Hump day crafts: Cricut vinyl

I haven’t had much time to craft lately, but I have plenty of finished projects to get up here. Today, I thought I’d highlight a few things about working with cricut vinyl. It really doesn’t have to be cricut vinyl. You can buy nice vinyl from a variety of sources (or get free scraps from a sign shop if you’re lucky) or even use contact paper for some applications. But learning to cut this on your cricut opens the door to all sorts of new crafts.

I’m still new to the world of cricut vinyl, but it is just too much fun. I’ve used the vinyl and contact paper to make stencils for all of my glass etching. I’ve decorated water bottles, 3-ring binders, and white boards. Here I’ll detail how I decorated a small notions box to create a personalized gift: a chocolate emergency kit.

First, you’ll need to cut the vinyl. I use a depth setting of 2 with pressure set to medium. For me, this cuts the vinyl but leaves the backing intact, making it easier to work with. You may need to practice getting your settings right. Then you need to weed your design. This is the process of pulling out all the vinyl that you won’t be using. For this design, it looked like this:

cut and weeded vinyl

If you’re using your vinyl as an etching stencil, you’ll want to pull out the opposite — the stuff you want etched. You’ll also need to use your craft knife (or a rectangle in Design Studio) to cut the outside edge of your stencil.

Next, you apply your transfer tape. I have some from cricut, although sometimes I use contact paper in place of my transfer tape. On the plus side, it’s cheaper. On the minus side, I can’t see through it as well when placing my design. I’ve also read that you can’t leave contact paper on it for very long, but you can with transfer paper. I’ve been doing my vinyl projects in one sitting, so haven’t run into this problem yet.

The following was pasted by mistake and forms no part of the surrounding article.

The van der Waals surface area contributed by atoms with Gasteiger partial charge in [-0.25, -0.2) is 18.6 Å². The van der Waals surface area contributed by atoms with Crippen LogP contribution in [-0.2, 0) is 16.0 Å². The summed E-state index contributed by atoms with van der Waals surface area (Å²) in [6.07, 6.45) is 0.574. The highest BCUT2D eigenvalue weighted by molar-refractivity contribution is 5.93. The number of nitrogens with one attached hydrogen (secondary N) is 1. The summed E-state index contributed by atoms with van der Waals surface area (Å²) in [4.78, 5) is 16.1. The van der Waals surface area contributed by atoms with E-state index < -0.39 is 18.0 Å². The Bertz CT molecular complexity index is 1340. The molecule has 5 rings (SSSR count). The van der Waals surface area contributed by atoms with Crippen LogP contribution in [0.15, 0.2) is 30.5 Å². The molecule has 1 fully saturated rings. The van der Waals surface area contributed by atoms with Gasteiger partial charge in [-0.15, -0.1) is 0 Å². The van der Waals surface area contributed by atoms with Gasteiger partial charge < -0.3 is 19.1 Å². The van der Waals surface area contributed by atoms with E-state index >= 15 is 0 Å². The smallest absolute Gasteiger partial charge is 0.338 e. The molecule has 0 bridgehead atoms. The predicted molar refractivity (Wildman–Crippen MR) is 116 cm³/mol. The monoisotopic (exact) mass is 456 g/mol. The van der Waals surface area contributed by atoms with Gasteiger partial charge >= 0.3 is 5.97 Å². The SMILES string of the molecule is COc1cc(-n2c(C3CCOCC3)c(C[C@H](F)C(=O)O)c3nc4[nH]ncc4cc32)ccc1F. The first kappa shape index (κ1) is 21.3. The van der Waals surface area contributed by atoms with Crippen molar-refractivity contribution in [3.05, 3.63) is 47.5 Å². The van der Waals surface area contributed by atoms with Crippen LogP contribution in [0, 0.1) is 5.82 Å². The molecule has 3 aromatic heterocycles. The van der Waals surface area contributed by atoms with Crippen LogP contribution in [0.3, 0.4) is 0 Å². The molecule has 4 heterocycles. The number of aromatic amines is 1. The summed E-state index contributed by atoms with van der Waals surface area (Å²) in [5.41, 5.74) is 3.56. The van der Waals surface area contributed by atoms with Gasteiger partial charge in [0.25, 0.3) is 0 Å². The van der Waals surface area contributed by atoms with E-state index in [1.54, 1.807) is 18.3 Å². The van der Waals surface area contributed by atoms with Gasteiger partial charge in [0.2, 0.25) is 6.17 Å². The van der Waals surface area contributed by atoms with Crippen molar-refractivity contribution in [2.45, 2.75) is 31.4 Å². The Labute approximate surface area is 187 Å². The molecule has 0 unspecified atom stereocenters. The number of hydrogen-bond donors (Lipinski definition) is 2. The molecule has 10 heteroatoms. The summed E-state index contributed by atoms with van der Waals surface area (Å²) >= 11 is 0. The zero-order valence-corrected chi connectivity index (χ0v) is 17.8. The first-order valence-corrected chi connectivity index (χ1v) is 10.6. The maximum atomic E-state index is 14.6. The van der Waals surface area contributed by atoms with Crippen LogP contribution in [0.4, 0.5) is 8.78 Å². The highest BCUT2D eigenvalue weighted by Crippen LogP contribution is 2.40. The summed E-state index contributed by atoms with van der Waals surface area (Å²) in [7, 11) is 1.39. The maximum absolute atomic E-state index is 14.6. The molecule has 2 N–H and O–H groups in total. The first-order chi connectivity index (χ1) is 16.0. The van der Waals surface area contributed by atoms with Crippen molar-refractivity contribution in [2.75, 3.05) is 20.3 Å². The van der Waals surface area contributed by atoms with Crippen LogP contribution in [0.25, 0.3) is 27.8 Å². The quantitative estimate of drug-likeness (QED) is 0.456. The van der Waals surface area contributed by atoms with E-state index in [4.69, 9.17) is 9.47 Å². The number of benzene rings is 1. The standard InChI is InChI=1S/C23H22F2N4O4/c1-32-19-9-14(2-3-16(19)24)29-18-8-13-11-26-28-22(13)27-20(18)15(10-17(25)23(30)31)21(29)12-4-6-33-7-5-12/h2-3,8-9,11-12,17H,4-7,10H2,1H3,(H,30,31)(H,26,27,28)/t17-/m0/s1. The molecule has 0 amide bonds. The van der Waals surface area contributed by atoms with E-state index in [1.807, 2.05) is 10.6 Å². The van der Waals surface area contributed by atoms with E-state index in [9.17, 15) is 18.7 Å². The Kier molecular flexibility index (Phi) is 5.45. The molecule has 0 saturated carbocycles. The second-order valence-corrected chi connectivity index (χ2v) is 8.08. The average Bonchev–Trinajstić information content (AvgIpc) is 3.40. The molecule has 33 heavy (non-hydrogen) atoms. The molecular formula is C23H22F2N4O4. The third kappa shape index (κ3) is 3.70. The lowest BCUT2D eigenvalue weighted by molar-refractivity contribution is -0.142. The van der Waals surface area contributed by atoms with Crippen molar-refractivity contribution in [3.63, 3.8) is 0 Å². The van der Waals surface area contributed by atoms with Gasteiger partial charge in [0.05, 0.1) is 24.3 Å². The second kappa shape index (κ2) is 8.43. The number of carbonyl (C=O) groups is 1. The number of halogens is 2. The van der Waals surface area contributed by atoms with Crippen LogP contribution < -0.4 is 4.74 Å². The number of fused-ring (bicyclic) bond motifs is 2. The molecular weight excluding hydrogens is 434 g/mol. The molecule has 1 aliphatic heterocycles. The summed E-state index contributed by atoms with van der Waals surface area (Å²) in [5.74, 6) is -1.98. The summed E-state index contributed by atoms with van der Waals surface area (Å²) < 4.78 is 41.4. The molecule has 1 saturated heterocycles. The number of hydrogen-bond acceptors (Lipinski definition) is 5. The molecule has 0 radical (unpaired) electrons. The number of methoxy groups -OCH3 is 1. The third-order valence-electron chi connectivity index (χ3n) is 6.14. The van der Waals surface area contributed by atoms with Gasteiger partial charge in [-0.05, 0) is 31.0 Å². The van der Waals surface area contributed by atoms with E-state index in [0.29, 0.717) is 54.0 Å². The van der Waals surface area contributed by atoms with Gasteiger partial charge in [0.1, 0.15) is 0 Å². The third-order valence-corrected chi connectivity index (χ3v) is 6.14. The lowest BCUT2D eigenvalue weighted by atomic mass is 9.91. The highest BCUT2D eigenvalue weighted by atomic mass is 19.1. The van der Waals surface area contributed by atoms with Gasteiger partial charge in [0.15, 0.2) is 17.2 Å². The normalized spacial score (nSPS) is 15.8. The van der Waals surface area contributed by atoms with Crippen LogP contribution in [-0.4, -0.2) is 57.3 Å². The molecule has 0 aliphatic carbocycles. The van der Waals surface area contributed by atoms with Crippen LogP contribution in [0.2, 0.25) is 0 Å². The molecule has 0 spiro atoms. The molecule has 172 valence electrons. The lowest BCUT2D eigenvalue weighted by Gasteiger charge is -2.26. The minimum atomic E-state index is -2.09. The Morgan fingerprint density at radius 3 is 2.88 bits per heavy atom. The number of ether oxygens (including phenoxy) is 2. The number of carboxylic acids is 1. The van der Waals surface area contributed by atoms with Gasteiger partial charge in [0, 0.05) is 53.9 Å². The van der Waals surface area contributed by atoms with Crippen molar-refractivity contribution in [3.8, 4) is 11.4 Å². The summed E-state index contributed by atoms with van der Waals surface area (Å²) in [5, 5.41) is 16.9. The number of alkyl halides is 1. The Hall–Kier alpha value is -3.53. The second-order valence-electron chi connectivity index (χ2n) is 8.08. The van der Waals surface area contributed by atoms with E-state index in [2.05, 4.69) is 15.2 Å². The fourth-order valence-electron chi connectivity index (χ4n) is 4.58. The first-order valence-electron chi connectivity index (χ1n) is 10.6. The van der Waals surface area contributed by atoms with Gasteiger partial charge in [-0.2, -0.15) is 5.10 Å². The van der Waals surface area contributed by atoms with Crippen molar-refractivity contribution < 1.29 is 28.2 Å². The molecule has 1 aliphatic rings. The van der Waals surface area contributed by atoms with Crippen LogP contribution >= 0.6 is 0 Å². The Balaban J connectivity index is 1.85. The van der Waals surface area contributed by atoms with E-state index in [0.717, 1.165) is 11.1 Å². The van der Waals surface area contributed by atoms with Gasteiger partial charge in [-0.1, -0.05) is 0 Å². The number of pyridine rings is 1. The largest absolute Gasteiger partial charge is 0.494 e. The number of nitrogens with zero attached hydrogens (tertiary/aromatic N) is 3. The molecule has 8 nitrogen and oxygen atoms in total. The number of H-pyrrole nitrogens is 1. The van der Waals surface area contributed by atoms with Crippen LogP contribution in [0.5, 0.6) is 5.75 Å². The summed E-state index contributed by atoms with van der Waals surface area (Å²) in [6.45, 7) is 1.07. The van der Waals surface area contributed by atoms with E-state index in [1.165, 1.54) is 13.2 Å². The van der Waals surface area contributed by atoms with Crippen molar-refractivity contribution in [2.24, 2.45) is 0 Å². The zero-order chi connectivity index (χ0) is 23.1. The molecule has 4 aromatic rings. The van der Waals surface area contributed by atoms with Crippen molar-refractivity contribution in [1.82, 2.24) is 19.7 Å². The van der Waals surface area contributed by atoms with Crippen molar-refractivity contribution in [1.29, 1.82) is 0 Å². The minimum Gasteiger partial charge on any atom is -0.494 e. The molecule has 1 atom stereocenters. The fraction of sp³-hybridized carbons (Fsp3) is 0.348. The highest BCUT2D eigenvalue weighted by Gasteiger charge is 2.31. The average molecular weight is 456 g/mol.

Here’s my project with transfer tape smoothed over it:

vinyl with transfer tape

Use the transfer tape to pull your design off the vinyl backing. Here’s what it looks like from the back:

vinyl with transfer tape - back

Next, you apply the vinyl and transfer tape to your project. You want to be sure to not trap any air bubbles under the vinyl. If you’re putting it on a flat project, it’s not too hard. But you’ve got you’re work cut out for you if it’s going on a curved surface. Occasionally for the etching stencils I’ve had to cut little slits in curves and corners when working on wine glasses and candle holders. In any case, use a credit card, brayer, or other tool to help you smooth the vinyl out.

Once the vinyl’s on there good, get ready to pull the transfer tape off. I find it best to move slowly, pulling back at a sharp angle , with a small tool on hand to hold/push down any vinyl threatening to come up.

pulling off transfer tape

If everything goes alright, one final smoothing should do it for you. Now your project’s ready to go (or ready for etching). My finished project:

finished project

Yes, I filled it with chocolate before presenting it as a gift. And it was much appreciated!

A few things about this project. This the first thing I designed in Cricut Design Studio. It’s not necessarily easy software to work with, but it’s kind of fun. I was working with the trial version, so was limited to using the Plantin Schoolbook cartridge. Also, I tried alcohol inks on the vinyl for the first time ever. I liked the look, and it did not stain my cricut cutting mat. I’ll have to pick up some more colors, so I can play with that more.

I had a tough time jumping in with the vinyl on the cricut. It just seemed so expensive and permanent. (Although many vinyls are removable at least for awhile.) I hope this will inspire someone to make something beautiful. Happy crafting!

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